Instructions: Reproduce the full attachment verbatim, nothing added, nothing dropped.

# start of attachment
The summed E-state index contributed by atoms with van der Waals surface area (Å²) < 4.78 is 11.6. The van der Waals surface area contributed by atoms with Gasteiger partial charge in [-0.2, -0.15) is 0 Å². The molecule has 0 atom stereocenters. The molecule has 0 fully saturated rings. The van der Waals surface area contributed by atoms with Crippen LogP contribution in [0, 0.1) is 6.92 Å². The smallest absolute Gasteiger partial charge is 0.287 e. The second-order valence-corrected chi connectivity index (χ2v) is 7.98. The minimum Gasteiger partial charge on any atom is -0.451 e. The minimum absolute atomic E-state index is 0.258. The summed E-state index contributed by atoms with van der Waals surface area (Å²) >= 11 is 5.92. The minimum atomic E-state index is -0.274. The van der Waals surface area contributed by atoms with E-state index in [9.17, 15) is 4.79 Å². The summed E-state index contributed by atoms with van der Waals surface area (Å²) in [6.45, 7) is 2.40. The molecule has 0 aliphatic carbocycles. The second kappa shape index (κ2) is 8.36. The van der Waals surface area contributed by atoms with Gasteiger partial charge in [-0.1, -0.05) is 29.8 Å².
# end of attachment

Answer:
The summed E-state index contributed by atoms with van der Waals surface area (Å²) < 4.78 is 11.6. The van der Waals surface area contributed by atoms with Gasteiger partial charge in [-0.2, -0.15) is 0 Å². The molecule has 0 atom stereocenters. The molecule has 0 fully saturated rings. The van der Waals surface area contributed by atoms with Crippen LogP contribution in [0, 0.1) is 6.92 Å². The smallest absolute Gasteiger partial charge is 0.287 e. The second-order valence-corrected chi connectivity index (χ2v) is 7.98. The minimum Gasteiger partial charge on any atom is -0.451 e. The minimum absolute atomic E-state index is 0.258. The summed E-state index contributed by atoms with van der Waals surface area (Å²) >= 11 is 5.92. The minimum atomic E-state index is -0.274. The van der Waals surface area contributed by atoms with E-state index in [9.17, 15) is 4.79 Å². The summed E-state index contributed by atoms with van der Waals surface area (Å²) in [6.45, 7) is 2.40. The molecule has 0 aliphatic carbocycles. The second kappa shape index (κ2) is 8.36. The van der Waals surface area contributed by atoms with Gasteiger partial charge in [-0.1, -0.05) is 29.8 Å².